A law in Hungary that passed parliament recently has some parts of Hollywood up in arms.
Lawmakers in Hungary passed legislation that prohibits sharing content with minors that is seen as promoting homosexuality or sex reassignment. Supporters said the law would help fight paedophilia but human rights groups have denounced it as anti-LGBTQ discrimination.
A global hub of production and filming, some fear that Hungary’s explosive growth in recent years as a go-to location could be placed in jeopardy.
This country has hosted Hollywood productions such as Warner Bros. and Legendary Pictures’ sci-fi tent-pole “Dune”, Sony’s “The Nightingale”, Amazon Studios’ “Birds of Paradise”, TNT’s “The Alienist: Angel of Darkness”, and the Netflix fantasy series “The Witcher” (pictured).
And it isn’t the first country to make headlines for angering political sentiments in a larger, more powerful country. As the recent John Cena–Taiwan controversy illustrates, political outrage is not just a Hollywood or European Union phenomenon.
In that instance, Cena misspoke about the status of Taiwan – a hotbed issue for the People’s Republic of China – and, as a result, issued a public apology (in Mandarin no less) to explain his mistake.
Of course, in the hopes of preserving profits from the massive Chinese market for his recent vehicle (pun intended), Fast and Furious 9 or F9, Cena’s actions are anything if not shrewd given the gravity of the situation from a business standpoint.
Thus, even if the Hungarian situation is not unique, it does pose an interesting challenge for an increasingly globalized business. After all, if all politics are local, then how local can you be when working in an international space?
Industry insiders in Budapest were reluctant to discuss such a politically charged issue or speculate on how it might impact the sizzling hot production services industry. Variety reports that film production brought in close to $USD 600 million in 2019 in a country with a gross domestic product of $163.5 billion in that same year according to the World Bank.
If the studio heads weigh the risks of potential PR fallout, they might get to the decision where they boycott Hungary.
In a statement provided to Variety, WarnerMedia, which owns Warner Bros. and TNT, says it “does not tolerate homophobia, prejudice or discrimination.”
Hungarian film commissioner Csaba Káel told Variety that the anti-LGBTQ legislation, which was tacked onto a separate bill that increased the penalties for pedophilia, is “principally strengthening the child protection system,” and expressed hopes that the industry would not be affected by any potential backlash.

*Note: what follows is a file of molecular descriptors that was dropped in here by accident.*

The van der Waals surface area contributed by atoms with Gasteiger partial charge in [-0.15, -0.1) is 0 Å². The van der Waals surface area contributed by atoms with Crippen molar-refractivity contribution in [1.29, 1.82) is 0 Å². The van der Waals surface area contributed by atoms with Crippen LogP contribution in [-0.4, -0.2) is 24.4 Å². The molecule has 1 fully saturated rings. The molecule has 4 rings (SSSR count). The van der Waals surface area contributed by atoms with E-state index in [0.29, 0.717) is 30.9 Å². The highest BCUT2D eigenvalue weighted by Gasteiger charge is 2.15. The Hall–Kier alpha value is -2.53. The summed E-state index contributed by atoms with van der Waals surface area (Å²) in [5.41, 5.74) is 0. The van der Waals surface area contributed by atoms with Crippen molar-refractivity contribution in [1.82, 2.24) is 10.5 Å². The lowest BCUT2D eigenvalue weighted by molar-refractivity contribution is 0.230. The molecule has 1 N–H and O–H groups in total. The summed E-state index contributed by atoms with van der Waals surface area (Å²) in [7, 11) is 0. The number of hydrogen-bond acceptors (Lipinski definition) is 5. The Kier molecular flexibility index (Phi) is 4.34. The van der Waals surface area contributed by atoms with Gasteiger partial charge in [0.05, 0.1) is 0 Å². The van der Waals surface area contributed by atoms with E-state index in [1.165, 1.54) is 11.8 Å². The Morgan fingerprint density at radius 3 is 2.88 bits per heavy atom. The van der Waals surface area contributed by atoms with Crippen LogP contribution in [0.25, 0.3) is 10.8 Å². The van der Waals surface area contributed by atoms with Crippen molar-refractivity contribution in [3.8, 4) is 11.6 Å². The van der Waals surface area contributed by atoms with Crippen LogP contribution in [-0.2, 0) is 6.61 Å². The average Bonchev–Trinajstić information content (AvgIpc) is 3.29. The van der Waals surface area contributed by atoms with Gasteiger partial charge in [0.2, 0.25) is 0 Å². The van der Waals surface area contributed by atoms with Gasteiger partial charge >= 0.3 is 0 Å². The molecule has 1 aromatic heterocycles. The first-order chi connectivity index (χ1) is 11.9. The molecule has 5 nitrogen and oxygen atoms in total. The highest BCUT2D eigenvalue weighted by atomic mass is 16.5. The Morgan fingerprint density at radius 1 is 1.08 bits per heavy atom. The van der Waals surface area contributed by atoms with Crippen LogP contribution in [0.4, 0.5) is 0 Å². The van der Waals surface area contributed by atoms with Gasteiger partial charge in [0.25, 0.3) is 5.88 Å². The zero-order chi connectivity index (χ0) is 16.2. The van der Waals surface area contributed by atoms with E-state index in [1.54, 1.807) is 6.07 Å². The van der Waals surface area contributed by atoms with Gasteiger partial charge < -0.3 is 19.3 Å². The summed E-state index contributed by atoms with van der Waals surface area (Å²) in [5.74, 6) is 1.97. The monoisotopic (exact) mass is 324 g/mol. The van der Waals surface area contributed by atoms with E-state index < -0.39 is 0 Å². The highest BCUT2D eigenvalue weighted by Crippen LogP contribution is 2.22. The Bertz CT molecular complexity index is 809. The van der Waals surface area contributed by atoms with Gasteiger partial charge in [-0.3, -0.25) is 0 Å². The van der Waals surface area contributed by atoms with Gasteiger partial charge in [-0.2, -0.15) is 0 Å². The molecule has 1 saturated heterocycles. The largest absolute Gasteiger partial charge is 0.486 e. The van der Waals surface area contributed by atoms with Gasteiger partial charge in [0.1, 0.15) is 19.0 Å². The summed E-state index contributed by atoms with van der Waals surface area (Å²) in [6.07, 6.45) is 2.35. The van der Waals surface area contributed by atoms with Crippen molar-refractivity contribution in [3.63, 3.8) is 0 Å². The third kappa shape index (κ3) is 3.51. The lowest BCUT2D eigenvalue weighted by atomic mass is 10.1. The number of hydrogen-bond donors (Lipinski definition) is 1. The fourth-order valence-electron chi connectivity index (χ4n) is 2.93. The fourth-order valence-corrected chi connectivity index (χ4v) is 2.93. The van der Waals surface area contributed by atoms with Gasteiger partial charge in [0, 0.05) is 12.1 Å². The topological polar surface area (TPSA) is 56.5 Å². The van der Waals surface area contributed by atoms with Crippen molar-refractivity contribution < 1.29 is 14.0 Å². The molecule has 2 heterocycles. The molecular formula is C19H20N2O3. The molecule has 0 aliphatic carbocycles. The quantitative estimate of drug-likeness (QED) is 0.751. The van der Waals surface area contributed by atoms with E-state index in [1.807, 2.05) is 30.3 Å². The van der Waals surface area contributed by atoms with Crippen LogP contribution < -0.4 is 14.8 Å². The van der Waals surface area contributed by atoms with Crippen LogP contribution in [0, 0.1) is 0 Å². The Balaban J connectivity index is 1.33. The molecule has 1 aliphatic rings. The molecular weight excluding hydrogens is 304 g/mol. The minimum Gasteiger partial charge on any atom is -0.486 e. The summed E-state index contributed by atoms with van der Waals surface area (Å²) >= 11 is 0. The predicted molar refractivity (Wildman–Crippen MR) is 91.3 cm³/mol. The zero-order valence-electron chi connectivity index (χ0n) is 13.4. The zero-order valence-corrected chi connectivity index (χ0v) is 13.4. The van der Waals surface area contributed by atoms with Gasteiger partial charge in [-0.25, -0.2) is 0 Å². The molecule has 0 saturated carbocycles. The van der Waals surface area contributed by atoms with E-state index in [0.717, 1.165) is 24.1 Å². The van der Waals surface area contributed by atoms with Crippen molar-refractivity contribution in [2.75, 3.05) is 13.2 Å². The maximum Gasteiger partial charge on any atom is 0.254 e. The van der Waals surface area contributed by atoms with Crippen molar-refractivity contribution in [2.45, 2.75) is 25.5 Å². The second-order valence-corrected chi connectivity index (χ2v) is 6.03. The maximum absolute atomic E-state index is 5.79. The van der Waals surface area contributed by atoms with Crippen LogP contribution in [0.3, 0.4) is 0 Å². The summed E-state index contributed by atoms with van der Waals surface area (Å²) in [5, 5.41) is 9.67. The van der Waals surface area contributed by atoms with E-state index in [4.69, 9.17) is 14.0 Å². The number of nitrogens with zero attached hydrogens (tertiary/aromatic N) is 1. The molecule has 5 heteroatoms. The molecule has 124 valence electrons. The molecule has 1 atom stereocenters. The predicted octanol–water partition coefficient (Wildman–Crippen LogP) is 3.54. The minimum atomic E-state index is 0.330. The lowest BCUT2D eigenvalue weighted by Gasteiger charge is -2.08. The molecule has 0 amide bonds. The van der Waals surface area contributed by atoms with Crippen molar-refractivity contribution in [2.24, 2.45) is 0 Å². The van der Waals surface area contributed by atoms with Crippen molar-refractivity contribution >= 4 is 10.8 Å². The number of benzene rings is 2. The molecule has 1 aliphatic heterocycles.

“Hungary offers highly skilled film professionals, world-class facilities, amazing locations and a generous tax rebate to the international film community,” he added. “I firmly believe all these aspects are of more importance than politics.”
For now, none of the major productions slated for Hungary are in jeopardy nor is there really any word about a cancellation of a major project due to this law but that might be because some are taking a wait-and-see approach rather than reacting reflexively.
It isn’t just how this law could complicate making movies in the country that has execs worried; it’s also about how this law could impact content and its distribution in Hungary.
The latter could be a much more poignant issue as the argument for producing film and media products in a country that potentially would not allow their exhibition provides a much more cogent argument for moving production elsewhere.
Again, conforming local norms to global audiences is nothing new to Hungary, Hollywood, or Europe. Yet it could become a much thornier issue in general as film and media production become an international rather than local industry.
As for Hungarian officials, they largely brush off the concerns of Hollywood and others, citing their country’s expertise and cost efficiencies in film production. The country’s current ruling government faces an election next year which could determine whether the law stands or not.
Regardless, the fact remains that there is ample evidence that Hollywood, European film studios, and the Chinese industry are all willing and quite able to pull up stakes and go elsewhere. They have shown this willingness on multiple occasions over the past decade.